The United States Internal Revenue Service will now be able to access information on bank accounts held by Americans in Israel under an agreement reached between the two countries, Israel’s Finance Ministry said on Thursday.
- Americans in Israel urged to resist new U.S. oversight of their bank information
- An Israeli startup that wants to break the banks
- U.S. and Israel agree to share tax information
- For Americans in Israel, the U.S. tax man cometh
The so-called “agreement of substance” means that Israeli authorities will provide the IRS with information as required under the U.S. Foreign Accounts Compliance Act — U.S. legislation aimed at combatting tax evasion by Americans with assets overseas. Israeli financial institutions will turn over information on accounts held by Americans to Israel’s Tax Authority, which in turn will turn the information over to the IRS once a year, the Finance Ministry said.
The Israel Tax Authority will not only report to the IRS on Americans but also on account holders who have permanent residency, or green card, status in the U.S. and businesses in which American citizens have a substantial ownership stake, the ministry said.
“Israel has been a tax haven for many years; we don’t have good reputation, up there between Switzerland and Hong Kong,” Dave Wolf, a partner at Hacohen Wolf who specializes in U.S. tax compliance, told TheMarker. “That is probably one of the reasons Israel was eager to sign — we want to be part of the big boys club, part of the OECD [Organisation for Economic Co-operation and Development].”
Israel joins a list of 28 countries that have signed tax treaties with the U.S. in connection with FACTA, including Britain, Canada, Ireland, Germany, France, the Netherlands, Switzerland and Italy. The agreement comes as Israel and other developed countries are taking more concerted action to find people using other countries as tax shelters.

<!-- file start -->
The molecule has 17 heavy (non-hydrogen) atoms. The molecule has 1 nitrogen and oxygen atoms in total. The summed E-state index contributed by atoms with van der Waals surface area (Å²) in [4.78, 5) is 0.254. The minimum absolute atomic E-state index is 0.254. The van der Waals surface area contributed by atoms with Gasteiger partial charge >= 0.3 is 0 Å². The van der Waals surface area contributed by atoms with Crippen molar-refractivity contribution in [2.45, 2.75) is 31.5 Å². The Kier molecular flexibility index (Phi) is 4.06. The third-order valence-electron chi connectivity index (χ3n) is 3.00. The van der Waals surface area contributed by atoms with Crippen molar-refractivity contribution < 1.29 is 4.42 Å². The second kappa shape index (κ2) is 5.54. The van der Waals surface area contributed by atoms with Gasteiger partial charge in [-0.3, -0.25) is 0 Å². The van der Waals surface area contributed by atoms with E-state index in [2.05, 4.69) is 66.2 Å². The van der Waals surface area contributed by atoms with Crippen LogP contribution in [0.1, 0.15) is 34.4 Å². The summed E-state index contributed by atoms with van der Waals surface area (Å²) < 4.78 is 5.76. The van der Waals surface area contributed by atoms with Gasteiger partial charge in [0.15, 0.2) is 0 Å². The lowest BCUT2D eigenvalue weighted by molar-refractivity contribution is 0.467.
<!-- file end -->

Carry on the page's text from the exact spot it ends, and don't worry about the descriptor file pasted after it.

“The agreement in substance provides Israel the status of a country with a signed agreement with the United States, “ said Frida Israeli of the Israel Tax Authority, who headed the negotiating team on the accord.
For now, the agreement calls for a one-way transfer of information. But later, the ministry said, the IRS will have to transfer information to the Israel Tax Authority about U.S. bank accounts held by Israelis. Complete details of the tax treaty will be disclosed once it is formally signed, but the agreement has been in effect since April 28.
Although the IRS will be getting the information automatically via the Israel Tax Authority, Israel’s treasury noted that Americans with accounts in Israel that meet certain threshold requirements must continue to report their bank account information directly to the IRS through the so-called FBAR form. Wolf noted that accounts of people holding a U.S. passport, even if they have never visited the U.S., are covered by the information-sharing agreement.
The Finance Ministry warned that Israeli financial institutions that refuse to cooperate will be subject to withholding of 30% of any American proceeds they would otherwise be entitled to, which could mean potentially substantial losses to institutions that fail to comply. FACTA includes provisions keeping the information that is provided secure and limiting how the IRS can use it.